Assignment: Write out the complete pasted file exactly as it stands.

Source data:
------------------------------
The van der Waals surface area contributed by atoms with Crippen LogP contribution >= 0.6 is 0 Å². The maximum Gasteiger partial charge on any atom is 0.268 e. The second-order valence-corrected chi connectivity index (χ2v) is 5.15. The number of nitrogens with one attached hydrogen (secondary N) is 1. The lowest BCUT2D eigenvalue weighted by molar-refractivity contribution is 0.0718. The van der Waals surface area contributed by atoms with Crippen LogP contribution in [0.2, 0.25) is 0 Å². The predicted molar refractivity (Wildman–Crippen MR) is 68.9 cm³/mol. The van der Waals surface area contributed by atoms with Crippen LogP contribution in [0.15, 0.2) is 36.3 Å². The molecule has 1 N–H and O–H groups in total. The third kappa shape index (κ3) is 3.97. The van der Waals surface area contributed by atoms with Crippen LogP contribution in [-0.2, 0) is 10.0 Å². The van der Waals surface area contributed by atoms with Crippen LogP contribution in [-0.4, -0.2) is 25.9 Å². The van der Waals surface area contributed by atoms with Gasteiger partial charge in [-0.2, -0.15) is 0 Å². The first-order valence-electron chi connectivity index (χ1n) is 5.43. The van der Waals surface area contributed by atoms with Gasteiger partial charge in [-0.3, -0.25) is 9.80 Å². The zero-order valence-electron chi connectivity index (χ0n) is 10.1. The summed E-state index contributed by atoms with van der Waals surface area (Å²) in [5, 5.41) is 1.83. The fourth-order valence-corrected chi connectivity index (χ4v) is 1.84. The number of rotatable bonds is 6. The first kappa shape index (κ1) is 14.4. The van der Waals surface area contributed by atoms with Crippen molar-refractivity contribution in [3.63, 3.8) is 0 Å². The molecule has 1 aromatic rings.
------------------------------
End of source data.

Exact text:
The van der Waals surface area contributed by atoms with Crippen LogP contribution >= 0.6 is 0 Å². The maximum Gasteiger partial charge on any atom is 0.268 e. The second-order valence-corrected chi connectivity index (χ2v) is 5.15. The number of nitrogens with one attached hydrogen (secondary N) is 1. The lowest BCUT2D eigenvalue weighted by molar-refractivity contribution is 0.0718. The van der Waals surface area contributed by atoms with Crippen LogP contribution in [0.2, 0.25) is 0 Å². The predicted molar refractivity (Wildman–Crippen MR) is 68.9 cm³/mol. The van der Waals surface area contributed by atoms with Crippen LogP contribution in [0.15, 0.2) is 36.3 Å². The molecule has 1 N–H and O–H groups in total. The third kappa shape index (κ3) is 3.97. The van der Waals surface area contributed by atoms with Crippen LogP contribution in [-0.2, 0) is 10.0 Å². The van der Waals surface area contributed by atoms with Crippen LogP contribution in [-0.4, -0.2) is 25.9 Å². The van der Waals surface area contributed by atoms with Gasteiger partial charge in [-0.2, -0.15) is 0 Å². The first-order valence-electron chi connectivity index (χ1n) is 5.43. The van der Waals surface area contributed by atoms with Gasteiger partial charge in [-0.3, -0.25) is 9.80 Å². The zero-order valence-electron chi connectivity index (χ0n) is 10.1. The summed E-state index contributed by atoms with van der Waals surface area (Å²) in [5, 5.41) is 1.83. The fourth-order valence-corrected chi connectivity index (χ4v) is 1.84. The number of rotatable bonds is 6. The first kappa shape index (κ1) is 14.4. The van der Waals surface area contributed by atoms with Crippen molar-refractivity contribution in [3.63, 3.8) is 0 Å². The molecule has 1 aromatic rings.